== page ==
Coen’s adaptation of the Scottish play is a stunning masterwork
One of the electives I took at my liberal arts high school was a class dedicated to Shakespeare. Our teacher had us recite the “Tomorrow and tomorrow and tomorrow” monologue every morning and teasingly called the play we spent most of the semester studying and rehearsing “the Scottish play,” as it is believed to be bad luck to refer to Macbeth as its actual title.
Joel Coen’s 2021 film adaptation throws that old theatrical superstition out, blatantly using the full title, The Tragedy of Macbeth. With masterful cinematography by Bruno Delbonnel (Amelie, Inside Llewyn Davis), the black and white film adds another layer of starkness to the drama’s setting. The film stars Denzel Washington as the power-hungry Scotsman. After a trio of witches predict he will be king, Macbeth and his wife (Frances McDormand) go about their bloody way of bringing this to pass.
The Tragedy of Macbeth features an inclusive cast, with some recognizable faces even in smaller roles — Stephen Root as an inebriated doorman is particularly memorable. Corey Hawkins (who also played Benny in In the Heights, released earlier this year) plays Macduff with a keen earnestness. It’s easy to see why the older Macbeth might see him as a threat.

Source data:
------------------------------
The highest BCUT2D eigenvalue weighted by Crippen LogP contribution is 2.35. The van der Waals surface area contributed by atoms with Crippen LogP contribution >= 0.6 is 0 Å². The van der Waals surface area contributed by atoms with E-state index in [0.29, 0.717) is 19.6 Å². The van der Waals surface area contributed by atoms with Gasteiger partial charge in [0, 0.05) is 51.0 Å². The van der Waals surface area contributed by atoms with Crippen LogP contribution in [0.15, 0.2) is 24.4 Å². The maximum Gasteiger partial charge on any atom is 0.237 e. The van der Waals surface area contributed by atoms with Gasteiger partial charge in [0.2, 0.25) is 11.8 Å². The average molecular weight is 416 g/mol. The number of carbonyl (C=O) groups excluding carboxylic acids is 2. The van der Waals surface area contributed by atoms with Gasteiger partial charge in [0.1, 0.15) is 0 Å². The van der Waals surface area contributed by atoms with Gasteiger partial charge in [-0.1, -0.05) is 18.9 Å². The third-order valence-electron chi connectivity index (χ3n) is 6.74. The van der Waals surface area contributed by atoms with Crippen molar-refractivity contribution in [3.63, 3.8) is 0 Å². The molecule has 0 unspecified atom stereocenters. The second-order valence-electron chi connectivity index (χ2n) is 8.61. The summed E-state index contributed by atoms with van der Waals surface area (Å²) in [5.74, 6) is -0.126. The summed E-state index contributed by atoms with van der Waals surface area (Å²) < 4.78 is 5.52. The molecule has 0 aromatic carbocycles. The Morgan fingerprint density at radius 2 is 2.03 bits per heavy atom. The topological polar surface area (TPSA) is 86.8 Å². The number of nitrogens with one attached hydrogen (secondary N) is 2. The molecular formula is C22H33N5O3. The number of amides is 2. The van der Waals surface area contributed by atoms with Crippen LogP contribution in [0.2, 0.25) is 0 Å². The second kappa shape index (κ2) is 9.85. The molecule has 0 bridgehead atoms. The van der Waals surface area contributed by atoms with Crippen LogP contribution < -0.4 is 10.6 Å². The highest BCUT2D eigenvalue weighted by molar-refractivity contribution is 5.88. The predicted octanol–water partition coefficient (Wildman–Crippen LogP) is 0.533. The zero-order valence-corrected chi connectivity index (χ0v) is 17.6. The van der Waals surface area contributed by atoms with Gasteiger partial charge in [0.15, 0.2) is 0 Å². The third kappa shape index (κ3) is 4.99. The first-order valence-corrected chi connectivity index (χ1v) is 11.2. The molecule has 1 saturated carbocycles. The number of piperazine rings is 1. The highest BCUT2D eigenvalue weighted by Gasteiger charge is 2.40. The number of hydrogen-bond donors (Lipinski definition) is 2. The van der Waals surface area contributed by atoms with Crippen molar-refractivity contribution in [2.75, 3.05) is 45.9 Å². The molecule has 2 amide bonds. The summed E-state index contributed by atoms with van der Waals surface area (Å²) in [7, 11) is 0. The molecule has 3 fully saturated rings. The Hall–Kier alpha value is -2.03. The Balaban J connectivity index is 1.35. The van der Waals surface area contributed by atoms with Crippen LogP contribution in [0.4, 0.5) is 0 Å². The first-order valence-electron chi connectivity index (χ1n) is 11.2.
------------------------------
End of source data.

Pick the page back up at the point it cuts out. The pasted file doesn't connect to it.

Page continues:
British theater actress Kathryn Hunter amazes as the witches from the viewer’s first glimpse. Her limbs adjust this way and that. She has a bleak, soulless look and speaks in a voice so deep and worn that I was half spooked and instantly intrigued. The production design is surreal (Macbeth’s castle recalls a painting by de Chirico) and yet the film still has the look of being shot on a soundstage, reminding the viewer of the play’s theatrical origins.
Washington and McDormand capably lead the talented cast. While Washington’s sharp and flirty Don Pedro in Much Ado About Nothing holds a fond place in my heart, his Macbeth is one of the best performances this year. We see him first confused by the witches’ proclamation, then assured and conniving through nefarious means to keep power once he’s attained it.
The chords of Carter Burwell’s score are so haunting that I found myself humming a theme from the credits as I drove away from the screening. And in a year of so many drawn-out films, the tight editing in The Tragedy of Macbeth is a standout. Joel Coen, who adapted the screenplay as well as directed, keeps a fantastical edge to the work while infusing it with the wit we associate with a Coen film. It’s simply a marvel to see.
The Tragedy of Macbeth opens theatrically Dec. 25, then streams exclusively on Apple TV+ starting January 14.